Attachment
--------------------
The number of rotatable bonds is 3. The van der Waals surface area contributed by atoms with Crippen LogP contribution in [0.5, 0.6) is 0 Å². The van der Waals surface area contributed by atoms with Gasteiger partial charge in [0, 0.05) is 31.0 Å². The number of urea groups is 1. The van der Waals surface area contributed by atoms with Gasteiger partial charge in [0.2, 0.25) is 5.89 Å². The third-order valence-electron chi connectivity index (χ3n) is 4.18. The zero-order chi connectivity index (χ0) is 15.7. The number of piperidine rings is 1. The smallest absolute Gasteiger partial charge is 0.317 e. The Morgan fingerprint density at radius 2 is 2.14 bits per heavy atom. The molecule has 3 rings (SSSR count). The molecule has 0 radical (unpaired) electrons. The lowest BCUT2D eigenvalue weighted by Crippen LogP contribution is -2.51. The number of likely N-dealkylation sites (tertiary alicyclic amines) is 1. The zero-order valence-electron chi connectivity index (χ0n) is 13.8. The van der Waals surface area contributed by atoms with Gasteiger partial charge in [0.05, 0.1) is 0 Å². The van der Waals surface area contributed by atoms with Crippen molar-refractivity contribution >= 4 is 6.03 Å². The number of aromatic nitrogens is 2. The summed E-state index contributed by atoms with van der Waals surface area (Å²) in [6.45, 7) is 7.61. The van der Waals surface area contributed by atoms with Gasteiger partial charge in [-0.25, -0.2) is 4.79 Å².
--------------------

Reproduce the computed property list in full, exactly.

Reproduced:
The number of rotatable bonds is 3. The van der Waals surface area contributed by atoms with Crippen LogP contribution in [0.5, 0.6) is 0 Å². The van der Waals surface area contributed by atoms with Gasteiger partial charge in [0, 0.05) is 31.0 Å². The number of urea groups is 1. The van der Waals surface area contributed by atoms with Gasteiger partial charge in [0.2, 0.25) is 5.89 Å². The third-order valence-electron chi connectivity index (χ3n) is 4.18. The zero-order chi connectivity index (χ0) is 15.7. The number of piperidine rings is 1. The smallest absolute Gasteiger partial charge is 0.317 e. The Morgan fingerprint density at radius 2 is 2.14 bits per heavy atom. The molecule has 3 rings (SSSR count). The molecule has 0 radical (unpaired) electrons. The lowest BCUT2D eigenvalue weighted by Crippen LogP contribution is -2.51. The number of likely N-dealkylation sites (tertiary alicyclic amines) is 1. The zero-order valence-electron chi connectivity index (χ0n) is 13.8. The van der Waals surface area contributed by atoms with Gasteiger partial charge in [0.05, 0.1) is 0 Å². The van der Waals surface area contributed by atoms with Crippen molar-refractivity contribution >= 4 is 6.03 Å². The number of aromatic nitrogens is 2. The summed E-state index contributed by atoms with van der Waals surface area (Å²) in [6.45, 7) is 7.61. The van der Waals surface area contributed by atoms with Gasteiger partial charge in [-0.25, -0.2) is 4.79 Å².